Isolation and characterization of trichalasin-producing endophytic fungus from Taxus baccata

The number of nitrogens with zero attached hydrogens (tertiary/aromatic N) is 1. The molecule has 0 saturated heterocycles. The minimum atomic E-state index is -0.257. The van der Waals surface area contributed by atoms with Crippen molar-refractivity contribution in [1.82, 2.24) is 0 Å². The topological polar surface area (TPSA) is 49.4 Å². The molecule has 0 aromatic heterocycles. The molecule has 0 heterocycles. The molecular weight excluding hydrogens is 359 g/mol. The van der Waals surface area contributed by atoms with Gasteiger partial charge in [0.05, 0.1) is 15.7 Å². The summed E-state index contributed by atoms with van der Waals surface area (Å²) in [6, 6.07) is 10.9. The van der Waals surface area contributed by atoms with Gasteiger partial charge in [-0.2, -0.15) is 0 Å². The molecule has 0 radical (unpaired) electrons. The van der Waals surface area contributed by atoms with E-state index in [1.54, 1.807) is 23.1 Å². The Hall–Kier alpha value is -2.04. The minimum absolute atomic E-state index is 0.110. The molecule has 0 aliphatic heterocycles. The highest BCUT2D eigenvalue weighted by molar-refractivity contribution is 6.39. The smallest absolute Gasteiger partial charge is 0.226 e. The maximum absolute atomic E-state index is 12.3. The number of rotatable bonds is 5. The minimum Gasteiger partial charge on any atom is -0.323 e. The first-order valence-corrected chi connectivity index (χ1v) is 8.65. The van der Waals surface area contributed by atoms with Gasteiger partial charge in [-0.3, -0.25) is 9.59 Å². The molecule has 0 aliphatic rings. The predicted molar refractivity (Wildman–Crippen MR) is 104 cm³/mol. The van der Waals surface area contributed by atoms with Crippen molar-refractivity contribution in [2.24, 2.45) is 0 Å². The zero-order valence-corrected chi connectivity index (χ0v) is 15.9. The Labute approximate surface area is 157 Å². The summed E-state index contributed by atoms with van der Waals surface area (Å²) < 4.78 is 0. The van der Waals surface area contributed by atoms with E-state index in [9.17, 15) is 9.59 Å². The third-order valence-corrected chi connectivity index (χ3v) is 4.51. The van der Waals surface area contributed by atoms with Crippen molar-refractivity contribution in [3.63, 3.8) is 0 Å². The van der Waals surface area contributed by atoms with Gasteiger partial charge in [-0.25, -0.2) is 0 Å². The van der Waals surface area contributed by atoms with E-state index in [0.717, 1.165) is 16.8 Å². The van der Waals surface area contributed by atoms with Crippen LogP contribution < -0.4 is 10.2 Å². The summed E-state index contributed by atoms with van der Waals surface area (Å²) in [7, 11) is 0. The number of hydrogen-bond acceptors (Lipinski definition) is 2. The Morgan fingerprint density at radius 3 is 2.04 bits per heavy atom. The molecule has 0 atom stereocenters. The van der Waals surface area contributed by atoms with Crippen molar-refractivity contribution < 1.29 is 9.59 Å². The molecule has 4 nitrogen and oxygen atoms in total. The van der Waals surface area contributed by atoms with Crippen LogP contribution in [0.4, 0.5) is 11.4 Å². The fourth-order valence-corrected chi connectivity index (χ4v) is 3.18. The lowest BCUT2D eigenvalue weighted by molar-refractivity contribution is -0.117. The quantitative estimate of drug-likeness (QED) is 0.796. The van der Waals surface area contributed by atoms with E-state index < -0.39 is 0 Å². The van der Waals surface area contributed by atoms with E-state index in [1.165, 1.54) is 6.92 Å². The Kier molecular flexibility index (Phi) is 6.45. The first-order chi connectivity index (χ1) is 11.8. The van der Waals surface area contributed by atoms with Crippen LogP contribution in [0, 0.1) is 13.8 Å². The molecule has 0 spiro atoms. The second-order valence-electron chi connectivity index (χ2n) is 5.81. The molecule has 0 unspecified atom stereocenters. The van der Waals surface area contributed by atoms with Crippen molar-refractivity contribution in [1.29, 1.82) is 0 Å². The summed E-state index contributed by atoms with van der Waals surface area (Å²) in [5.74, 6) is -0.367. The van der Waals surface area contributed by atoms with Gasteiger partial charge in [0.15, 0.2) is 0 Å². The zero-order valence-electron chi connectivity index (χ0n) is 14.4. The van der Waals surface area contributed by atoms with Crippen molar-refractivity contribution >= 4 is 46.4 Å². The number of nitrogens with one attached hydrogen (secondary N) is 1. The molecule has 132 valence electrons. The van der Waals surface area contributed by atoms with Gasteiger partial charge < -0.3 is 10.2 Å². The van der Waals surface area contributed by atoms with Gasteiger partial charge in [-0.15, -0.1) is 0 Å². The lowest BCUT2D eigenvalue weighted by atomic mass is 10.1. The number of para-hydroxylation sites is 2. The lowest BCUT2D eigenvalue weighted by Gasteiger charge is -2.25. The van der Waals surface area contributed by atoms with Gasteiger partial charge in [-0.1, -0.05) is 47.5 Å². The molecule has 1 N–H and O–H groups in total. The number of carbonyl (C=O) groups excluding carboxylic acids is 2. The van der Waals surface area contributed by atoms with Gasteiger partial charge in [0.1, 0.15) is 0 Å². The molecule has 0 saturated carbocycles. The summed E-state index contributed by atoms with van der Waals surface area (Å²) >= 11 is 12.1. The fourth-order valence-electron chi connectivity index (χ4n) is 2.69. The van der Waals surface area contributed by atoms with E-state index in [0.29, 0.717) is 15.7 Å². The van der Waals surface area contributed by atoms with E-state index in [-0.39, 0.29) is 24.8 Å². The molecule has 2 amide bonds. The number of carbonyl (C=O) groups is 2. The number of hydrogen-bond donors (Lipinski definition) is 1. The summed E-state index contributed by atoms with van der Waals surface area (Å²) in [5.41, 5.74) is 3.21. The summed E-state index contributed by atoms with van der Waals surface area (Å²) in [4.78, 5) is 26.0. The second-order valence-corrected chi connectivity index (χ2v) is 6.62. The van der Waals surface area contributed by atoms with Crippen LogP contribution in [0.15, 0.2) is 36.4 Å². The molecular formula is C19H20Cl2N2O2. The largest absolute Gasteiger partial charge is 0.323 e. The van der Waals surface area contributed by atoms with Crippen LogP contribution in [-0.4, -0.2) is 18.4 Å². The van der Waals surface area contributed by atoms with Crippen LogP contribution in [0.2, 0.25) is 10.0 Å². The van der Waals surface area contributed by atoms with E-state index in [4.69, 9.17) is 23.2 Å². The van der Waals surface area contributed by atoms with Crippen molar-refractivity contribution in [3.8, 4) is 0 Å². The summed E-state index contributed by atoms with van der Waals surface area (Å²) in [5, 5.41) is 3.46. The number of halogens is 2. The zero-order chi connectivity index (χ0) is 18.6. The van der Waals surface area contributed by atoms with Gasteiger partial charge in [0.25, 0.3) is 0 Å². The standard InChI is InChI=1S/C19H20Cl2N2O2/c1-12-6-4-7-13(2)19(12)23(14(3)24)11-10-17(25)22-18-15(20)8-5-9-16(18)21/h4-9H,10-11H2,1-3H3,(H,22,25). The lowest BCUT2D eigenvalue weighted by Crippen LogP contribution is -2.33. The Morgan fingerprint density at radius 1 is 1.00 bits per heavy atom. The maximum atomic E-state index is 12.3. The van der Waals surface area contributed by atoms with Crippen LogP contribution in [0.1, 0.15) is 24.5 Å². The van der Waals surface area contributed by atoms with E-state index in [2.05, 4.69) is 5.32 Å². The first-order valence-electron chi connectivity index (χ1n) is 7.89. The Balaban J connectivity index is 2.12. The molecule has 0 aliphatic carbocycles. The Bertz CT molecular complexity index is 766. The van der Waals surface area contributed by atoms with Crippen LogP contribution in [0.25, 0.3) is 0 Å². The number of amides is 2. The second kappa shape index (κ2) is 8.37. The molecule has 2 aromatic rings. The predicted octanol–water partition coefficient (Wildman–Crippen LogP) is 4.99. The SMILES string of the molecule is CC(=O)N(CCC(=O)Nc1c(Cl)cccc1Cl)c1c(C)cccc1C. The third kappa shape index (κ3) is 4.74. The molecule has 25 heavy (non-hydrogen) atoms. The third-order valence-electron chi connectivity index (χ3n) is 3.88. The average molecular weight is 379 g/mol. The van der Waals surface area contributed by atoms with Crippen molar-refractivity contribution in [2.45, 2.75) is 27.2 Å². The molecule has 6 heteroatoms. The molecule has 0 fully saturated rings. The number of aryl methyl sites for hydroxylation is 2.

Endophytic fungi, mostly belonging to the Ascomycota, are found in the intercellular spaces of the aerial plant parts, particularly in leaf sheaths, sometimes even within the bark and root system without inducing any visual symptoms of their presence. These fungi appear to have a capacity to produce a wide range of enzymes and secondary metabolites exhibiting a variety of biological activities. However, they have been only barely exploited as sources of enzymes of industrial interest. This review emphasizes the suitability and possible advantages of including the endophytic fungi in the screening of new enzyme producing organisms as well as in studies aiming to optimize the production of enzymes through well-known culture processes. Apparently endophytic fungi possess the two types of extracellular enzymatic systems necessary to degrade the vegetal biomass: (1) the hydrolytic system responsible for polysaccharide degradation consisting mainly in xylanases and cellulases; and (2) the unique oxidative ligninolytic system, which degrades lignin and opens phenyl rings, comprises mainly laccases, ligninases and peroxidases. The obvious ability of endophytic fungi to degrade the complex structure of lignocellulose makes them useful in the exploration of the lignocellulosic biomass for the production of fuel ethanol and other value-added commodity chemicals. In addition to this, endophytic fungi may become new sources of industrially useful enzymes such as lipases, amylases and proteases.